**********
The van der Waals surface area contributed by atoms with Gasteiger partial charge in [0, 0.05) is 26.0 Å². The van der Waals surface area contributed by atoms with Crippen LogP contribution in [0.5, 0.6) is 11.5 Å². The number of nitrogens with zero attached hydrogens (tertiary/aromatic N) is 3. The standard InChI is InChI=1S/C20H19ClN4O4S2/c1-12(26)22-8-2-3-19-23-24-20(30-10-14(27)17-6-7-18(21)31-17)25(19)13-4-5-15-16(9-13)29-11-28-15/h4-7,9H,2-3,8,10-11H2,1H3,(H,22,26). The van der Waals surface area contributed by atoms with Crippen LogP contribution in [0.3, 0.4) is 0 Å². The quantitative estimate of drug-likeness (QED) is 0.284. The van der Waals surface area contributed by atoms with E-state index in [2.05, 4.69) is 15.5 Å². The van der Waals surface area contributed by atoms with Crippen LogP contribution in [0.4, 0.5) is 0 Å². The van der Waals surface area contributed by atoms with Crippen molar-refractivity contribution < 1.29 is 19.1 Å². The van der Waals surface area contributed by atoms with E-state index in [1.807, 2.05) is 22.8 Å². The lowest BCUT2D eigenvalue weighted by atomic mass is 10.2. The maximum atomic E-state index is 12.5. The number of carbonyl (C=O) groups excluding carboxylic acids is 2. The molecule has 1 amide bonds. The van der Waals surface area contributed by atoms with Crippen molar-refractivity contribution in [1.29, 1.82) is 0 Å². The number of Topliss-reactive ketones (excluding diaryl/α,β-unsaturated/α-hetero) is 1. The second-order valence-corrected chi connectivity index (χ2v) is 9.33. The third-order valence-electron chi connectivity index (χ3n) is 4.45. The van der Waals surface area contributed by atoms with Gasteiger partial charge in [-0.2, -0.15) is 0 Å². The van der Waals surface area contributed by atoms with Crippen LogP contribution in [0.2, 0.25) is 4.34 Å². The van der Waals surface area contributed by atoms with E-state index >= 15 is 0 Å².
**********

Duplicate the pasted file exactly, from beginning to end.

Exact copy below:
The van der Waals surface area contributed by atoms with Gasteiger partial charge in [0, 0.05) is 26.0 Å². The van der Waals surface area contributed by atoms with Crippen LogP contribution in [0.5, 0.6) is 11.5 Å². The number of nitrogens with zero attached hydrogens (tertiary/aromatic N) is 3. The standard InChI is InChI=1S/C20H19ClN4O4S2/c1-12(26)22-8-2-3-19-23-24-20(30-10-14(27)17-6-7-18(21)31-17)25(19)13-4-5-15-16(9-13)29-11-28-15/h4-7,9H,2-3,8,10-11H2,1H3,(H,22,26). The van der Waals surface area contributed by atoms with Crippen LogP contribution in [0.3, 0.4) is 0 Å². The quantitative estimate of drug-likeness (QED) is 0.284. The van der Waals surface area contributed by atoms with E-state index in [2.05, 4.69) is 15.5 Å². The van der Waals surface area contributed by atoms with Crippen LogP contribution in [0.4, 0.5) is 0 Å². The van der Waals surface area contributed by atoms with Crippen molar-refractivity contribution < 1.29 is 19.1 Å². The van der Waals surface area contributed by atoms with E-state index in [1.807, 2.05) is 22.8 Å². The lowest BCUT2D eigenvalue weighted by atomic mass is 10.2. The maximum atomic E-state index is 12.5. The number of carbonyl (C=O) groups excluding carboxylic acids is 2. The molecule has 1 amide bonds. The van der Waals surface area contributed by atoms with Crippen molar-refractivity contribution in [1.29, 1.82) is 0 Å². The number of Topliss-reactive ketones (excluding diaryl/α,β-unsaturated/α-hetero) is 1. The second-order valence-corrected chi connectivity index (χ2v) is 9.33. The third-order valence-electron chi connectivity index (χ3n) is 4.45. The van der Waals surface area contributed by atoms with Gasteiger partial charge in [-0.2, -0.15) is 0 Å². The van der Waals surface area contributed by atoms with Crippen LogP contribution in [0.2, 0.25) is 4.34 Å². The van der Waals surface area contributed by atoms with E-state index >= 15 is 0 Å².